TRION, Ga. - The Georgia Department of Labor's LaFayette Career Center is hosting two recruiting events to help fill about 45 correctional officer positions at Hays State Prison in Trion, a news release states.
The first event will be March 12 from 2 to 6 p.m. at the Chattooga County Civic Center in Summerville. The second will be March 13 from 12:30 to 4:30 p.m. in the community room at the LaFayette Housing Authority in LaFayette.
Correctional officer experience is not necessary, but applicants must be at least 18 and bring with them a high school diploma or GED certificate, recent test scores and a valid form of identification.
The starting salary for correctional officers at the prison is $26,754, with as much as 10 percent more possible for those with military service experience.
For more information, contact Cathy Toles at the LaFayette Career Center at 706-638-5525 or email email@example.com.
ATHENS, Ga. - The founders and leaders of the Georgia-based Angel Food Ministries that sent discounted groceries to needy families across the country have pleaded guilty to federal charges.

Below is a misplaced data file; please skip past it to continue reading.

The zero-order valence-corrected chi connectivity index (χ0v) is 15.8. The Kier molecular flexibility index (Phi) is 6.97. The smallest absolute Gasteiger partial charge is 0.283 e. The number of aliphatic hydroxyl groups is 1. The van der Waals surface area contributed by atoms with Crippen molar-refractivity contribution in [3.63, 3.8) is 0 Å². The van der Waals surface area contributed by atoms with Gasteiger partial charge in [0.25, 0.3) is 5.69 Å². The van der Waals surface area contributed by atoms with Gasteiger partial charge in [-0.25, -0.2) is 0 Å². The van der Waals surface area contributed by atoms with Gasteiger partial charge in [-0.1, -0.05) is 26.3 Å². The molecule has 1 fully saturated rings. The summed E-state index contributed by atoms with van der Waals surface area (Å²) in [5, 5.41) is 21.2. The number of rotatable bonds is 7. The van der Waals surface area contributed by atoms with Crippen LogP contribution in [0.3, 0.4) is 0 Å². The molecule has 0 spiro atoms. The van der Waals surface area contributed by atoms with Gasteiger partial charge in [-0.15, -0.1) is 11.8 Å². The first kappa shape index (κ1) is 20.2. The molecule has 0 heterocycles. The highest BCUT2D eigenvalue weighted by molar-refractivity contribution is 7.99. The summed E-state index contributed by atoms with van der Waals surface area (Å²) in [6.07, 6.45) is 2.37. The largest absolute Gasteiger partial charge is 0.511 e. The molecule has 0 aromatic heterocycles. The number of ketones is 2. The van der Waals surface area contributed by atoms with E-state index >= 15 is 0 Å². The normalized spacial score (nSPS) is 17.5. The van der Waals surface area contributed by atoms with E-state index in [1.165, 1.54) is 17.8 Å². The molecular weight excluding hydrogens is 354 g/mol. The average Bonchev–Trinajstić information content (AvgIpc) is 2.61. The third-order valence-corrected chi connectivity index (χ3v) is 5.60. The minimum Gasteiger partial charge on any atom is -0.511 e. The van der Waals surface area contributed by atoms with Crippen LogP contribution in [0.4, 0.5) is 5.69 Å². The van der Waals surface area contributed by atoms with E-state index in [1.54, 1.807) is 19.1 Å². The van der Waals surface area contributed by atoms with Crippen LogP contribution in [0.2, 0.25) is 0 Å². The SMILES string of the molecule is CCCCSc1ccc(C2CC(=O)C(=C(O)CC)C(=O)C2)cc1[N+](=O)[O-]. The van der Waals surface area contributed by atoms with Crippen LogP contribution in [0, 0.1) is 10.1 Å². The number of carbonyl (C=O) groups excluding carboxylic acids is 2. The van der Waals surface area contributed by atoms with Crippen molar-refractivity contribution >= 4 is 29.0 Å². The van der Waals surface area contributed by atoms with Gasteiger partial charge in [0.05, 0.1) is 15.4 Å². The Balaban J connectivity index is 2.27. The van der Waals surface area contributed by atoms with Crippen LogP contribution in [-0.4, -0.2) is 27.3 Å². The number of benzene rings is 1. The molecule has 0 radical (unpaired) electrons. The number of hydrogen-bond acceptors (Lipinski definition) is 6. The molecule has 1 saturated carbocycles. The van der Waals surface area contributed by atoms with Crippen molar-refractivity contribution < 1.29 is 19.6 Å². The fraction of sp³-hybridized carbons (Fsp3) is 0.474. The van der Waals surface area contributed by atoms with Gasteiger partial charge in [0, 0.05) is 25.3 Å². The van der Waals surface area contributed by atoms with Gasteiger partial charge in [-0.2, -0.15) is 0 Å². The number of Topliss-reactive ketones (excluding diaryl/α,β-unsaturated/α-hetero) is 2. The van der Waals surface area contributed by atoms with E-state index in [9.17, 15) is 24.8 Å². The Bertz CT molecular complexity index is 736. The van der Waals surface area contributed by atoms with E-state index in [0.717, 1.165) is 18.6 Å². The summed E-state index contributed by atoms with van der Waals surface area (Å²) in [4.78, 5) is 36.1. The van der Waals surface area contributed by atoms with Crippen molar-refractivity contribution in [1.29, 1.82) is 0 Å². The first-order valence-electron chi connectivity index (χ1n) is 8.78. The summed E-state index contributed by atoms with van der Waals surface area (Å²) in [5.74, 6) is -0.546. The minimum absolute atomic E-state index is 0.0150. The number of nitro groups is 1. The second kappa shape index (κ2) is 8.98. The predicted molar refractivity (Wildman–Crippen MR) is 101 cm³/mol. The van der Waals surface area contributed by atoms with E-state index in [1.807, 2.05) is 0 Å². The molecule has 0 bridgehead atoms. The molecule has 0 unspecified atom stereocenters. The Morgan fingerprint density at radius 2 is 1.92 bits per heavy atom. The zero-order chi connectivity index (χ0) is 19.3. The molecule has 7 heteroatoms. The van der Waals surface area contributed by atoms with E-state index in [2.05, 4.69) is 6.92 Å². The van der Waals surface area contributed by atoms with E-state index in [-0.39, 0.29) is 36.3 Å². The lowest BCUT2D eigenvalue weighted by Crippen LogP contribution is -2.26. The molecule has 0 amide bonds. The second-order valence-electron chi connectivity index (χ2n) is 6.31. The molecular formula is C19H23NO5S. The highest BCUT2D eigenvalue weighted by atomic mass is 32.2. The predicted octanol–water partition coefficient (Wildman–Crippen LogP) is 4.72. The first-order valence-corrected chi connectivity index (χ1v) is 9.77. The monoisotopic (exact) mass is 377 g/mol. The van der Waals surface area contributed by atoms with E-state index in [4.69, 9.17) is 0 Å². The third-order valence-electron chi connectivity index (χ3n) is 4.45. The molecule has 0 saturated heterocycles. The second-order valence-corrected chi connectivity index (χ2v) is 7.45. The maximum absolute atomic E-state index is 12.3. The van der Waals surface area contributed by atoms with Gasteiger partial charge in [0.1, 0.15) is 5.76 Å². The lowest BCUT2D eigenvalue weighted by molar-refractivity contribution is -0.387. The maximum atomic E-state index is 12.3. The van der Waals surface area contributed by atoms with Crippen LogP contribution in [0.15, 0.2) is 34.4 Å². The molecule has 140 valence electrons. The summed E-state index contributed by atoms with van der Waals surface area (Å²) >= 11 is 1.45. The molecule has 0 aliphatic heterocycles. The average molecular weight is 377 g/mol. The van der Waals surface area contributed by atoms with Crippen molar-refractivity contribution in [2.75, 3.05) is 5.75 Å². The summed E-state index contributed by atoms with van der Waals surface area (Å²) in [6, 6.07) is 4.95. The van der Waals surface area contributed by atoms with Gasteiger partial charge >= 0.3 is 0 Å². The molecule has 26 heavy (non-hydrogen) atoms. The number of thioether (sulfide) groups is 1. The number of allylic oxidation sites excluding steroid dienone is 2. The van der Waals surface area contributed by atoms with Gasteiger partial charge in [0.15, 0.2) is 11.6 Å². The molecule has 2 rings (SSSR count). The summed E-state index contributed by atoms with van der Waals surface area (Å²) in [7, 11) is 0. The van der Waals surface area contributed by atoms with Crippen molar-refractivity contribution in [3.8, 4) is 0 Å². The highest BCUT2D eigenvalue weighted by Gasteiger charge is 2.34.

The guilty pleas were entered this week after the defendants reached deals with prosecutors.
Court records state that pastor Wesley Joseph Wingo and Andrew Wingo pleaded guilty this week to conspiracy to commit money laundering.
Linda Wingo pleaded guilty to a charge that she concealed criminal activity by failing to tell law officers of the scheme to defraud the Monroe-based charity.
A former employee, Harry Michaels, pleaded guilty to conspiracy to commit wire fraud.
A November 2011 indictment said ministry officials took millions of dollars from the organization to buy jewelry, athletic equipment and clothes and to make a down payment on a jet.
NASHVILLE - A Tennessee prisoner has been indicted after prosecutors said he sent threatening letters that falsely claimed they contained anthrax to the governor, the secretary of state and the district attorney's office in Nashville.
The U.S. Attorney's Office said in a news release Friday that Branden Frady, 32, of Johnson City, was a prisoner at Riverbend Maximum Security Institution in Nashville last September when he sent out six threatening letters.
Four of the letters contained a white powder that Frady claimed was anthrax. The letters also made explicit death threats against the public officials, such as, "I will kill you" and "Here is some anthrax."
Prosecutors said the letters disrupted government operations and exhausted resources of the law enforcement.